Death by Chupacabra! | Center for Inquiry
Airing on April 14, 2011, an episode of the popular forensic-based TV series Bones featured a skeptic who—on a search for the mythical chupacabra (or “goatsucker”)—was found in the wilds of West Virginia apparently killed by one: his body punctured by fangs, drained of blood, and otherwise yielding traces of a “cryptid” (an unknown or hidden animal). A goat, tethered nearby and obviously intended as bait, was unharmed. As we learn more of the victim, we find he hosted a television show—Kill the Myth, that debunked pet psychics, crying statues, and, of course, cryptids.
In a bit of ironic mischief, the skeptic is named “Lee Coleman”—obviously after Loren Coleman, America’s best-known cryptozoologist. Indeed, the episode does feature a cryptozoologist, who is a rival of Lee, named “Terry Bemis.” As it happens, the skeptic was actually killed by a careless hunter, after which the “chupacabra” effects were hoaxed by the owner of a financially troubled lodge.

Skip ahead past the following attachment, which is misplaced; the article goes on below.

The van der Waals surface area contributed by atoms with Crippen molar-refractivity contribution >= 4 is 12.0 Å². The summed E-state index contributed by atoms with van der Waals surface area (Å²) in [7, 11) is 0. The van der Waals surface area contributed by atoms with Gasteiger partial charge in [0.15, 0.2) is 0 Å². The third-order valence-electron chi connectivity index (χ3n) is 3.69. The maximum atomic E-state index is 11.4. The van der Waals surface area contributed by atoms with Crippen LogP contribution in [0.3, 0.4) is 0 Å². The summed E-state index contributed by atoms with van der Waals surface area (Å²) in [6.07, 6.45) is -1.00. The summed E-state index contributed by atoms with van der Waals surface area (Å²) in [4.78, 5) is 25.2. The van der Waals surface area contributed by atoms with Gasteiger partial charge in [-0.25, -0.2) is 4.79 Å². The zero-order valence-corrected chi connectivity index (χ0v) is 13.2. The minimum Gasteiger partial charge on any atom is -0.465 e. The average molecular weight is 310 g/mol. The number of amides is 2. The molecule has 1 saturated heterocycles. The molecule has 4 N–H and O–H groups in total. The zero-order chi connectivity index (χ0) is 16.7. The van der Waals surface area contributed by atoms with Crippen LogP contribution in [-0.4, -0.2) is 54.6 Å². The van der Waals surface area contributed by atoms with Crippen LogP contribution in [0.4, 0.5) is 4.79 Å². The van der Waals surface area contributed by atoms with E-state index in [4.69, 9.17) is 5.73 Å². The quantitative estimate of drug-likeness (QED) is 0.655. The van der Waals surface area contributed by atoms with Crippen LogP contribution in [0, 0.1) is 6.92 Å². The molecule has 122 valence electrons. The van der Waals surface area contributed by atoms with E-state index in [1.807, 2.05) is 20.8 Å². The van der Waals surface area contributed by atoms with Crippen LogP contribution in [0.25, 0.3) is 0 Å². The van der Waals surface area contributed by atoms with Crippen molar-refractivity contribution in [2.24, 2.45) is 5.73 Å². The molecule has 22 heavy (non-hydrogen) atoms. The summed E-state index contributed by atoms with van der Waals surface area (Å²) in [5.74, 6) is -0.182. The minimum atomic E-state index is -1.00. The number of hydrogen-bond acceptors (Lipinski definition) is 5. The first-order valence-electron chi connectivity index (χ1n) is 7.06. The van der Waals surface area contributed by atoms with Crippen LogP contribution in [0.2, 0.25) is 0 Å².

One wonders: Was the skeptic’s character meant to suggest—as Rebecca Watson, skepchick.org, insisted (at her excellent talk the following night at CFI headquarters)—yours truly? To make the case, one could cite my book, The Mystery Chronicles, with chapter titles bearing the words “pet psychics,” “weeping icons,” and “cryptids,” notably, one titled “The ‘Goatsucker’ Attack.”